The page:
On the 14th August 2020 AppleTV brings us the Sundance winning documentary from Amanda McBaine and Jesse Moss (“The Investigators (TV)”), Boys State.
Now, not being from America, I had no idea this even existed. Boys State follows the week-long annual program that sees 1,100 Texan high school students build their own mock government.
Splitting into two, Federalists and Nationalists, they must come together and vote for their leader, who will go on to be their candidate for the top role of Governor, as well as other members of the party.
The boys don’t get to choose which party they are in, so you see some who lean left, thrown in with those who most definitely don’t, and vice-versa.
Immediately we are thrust into the worlds of the main leaders; Robert McDougall, who wants to be the leader of the Nationalists, is a 17/18-year old white boy who you imagine is a ‘jock’, lots of shouting, bravado, getting stuck in.
He’s up against Steven Garza, an American with a Mexican mother who is the polar opposite of McDougall; quiet, speaking from the heart (McDougall freely admits he’s pro-choice, despite telling the gathering party members he’s the opposite).
The leader of their party (that might not be the right title, American politics is confusing to non-American’s!) is Rene Otero, a black student who is definitely on the Democrat-side of politics and faces calls of impeachment from his own party!
On The Federalists side we have Ben Feinstein, a young-man who lost both his legs to meningitis when he was three, and will stop at nothing to get his candidate to the top. That’s our main three, there are lots of others, but these guys take centre stage.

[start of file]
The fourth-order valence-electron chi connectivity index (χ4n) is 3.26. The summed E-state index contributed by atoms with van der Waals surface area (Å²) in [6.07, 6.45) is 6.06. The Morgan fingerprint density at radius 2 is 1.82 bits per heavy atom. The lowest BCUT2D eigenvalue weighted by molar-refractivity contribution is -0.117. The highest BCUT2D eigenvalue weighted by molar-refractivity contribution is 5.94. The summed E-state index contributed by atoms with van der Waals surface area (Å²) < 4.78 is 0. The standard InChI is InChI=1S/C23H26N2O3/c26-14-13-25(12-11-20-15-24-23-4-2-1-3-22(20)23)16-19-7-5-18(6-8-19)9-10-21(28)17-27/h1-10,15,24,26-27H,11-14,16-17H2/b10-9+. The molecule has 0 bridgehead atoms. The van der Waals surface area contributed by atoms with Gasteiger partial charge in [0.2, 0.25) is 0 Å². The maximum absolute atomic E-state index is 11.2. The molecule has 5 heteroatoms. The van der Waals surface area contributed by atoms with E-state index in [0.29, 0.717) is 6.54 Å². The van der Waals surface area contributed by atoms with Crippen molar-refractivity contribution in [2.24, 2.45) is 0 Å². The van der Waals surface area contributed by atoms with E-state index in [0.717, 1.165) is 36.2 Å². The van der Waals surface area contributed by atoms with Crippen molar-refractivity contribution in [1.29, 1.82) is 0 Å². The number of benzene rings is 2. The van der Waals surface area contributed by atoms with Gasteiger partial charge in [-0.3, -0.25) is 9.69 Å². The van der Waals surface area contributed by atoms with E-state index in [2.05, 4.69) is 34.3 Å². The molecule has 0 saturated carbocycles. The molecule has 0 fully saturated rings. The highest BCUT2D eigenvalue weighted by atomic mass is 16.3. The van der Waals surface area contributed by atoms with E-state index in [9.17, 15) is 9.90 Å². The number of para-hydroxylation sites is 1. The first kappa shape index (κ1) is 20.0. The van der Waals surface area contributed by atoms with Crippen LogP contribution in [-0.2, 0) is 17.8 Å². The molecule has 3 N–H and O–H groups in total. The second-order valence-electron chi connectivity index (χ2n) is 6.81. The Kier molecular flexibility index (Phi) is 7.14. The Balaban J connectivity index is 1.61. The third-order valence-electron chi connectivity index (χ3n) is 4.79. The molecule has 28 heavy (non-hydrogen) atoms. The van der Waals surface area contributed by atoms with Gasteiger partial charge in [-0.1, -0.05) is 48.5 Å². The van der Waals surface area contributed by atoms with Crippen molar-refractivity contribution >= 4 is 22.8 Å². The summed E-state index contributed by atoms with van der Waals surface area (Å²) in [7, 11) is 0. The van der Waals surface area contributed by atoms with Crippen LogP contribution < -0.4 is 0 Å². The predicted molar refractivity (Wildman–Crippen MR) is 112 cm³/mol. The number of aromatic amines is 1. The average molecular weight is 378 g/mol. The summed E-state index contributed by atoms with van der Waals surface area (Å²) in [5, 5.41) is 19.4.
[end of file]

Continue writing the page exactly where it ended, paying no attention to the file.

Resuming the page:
Outside of America there is a perception, particularly of the Southern States, that it’s all pro-gun, salute the flag, anti-immigration, god is everything and everyone chants “USA” whenever the opportunity arises.
Boys State does nothing to dispel that and, for the first half of the documentary, it’s cringeworthy for those of us hoping that the youth of USA may feel differently.
However, the outlook changes as time goes on, particular as the softly spoken Garza’s campaign begins to gather pace, when Otero begins to fire back and retain his position within his party.
Unfortunately, not to give to much away, but what Boys State also shows is that you can behave with all the credibility you wish, but where politics is concerned, it’s the underhand tactics that work.
Boys State is a fascinating documentary that draws you in, whether you wanted to be or not. If there’s a down-side, it’s that I’d love to have known more about the whole Boys State thing, those behind it, what they hope to achieve, I’d also really like to see the Girls State as well, the comparison would be fascinating.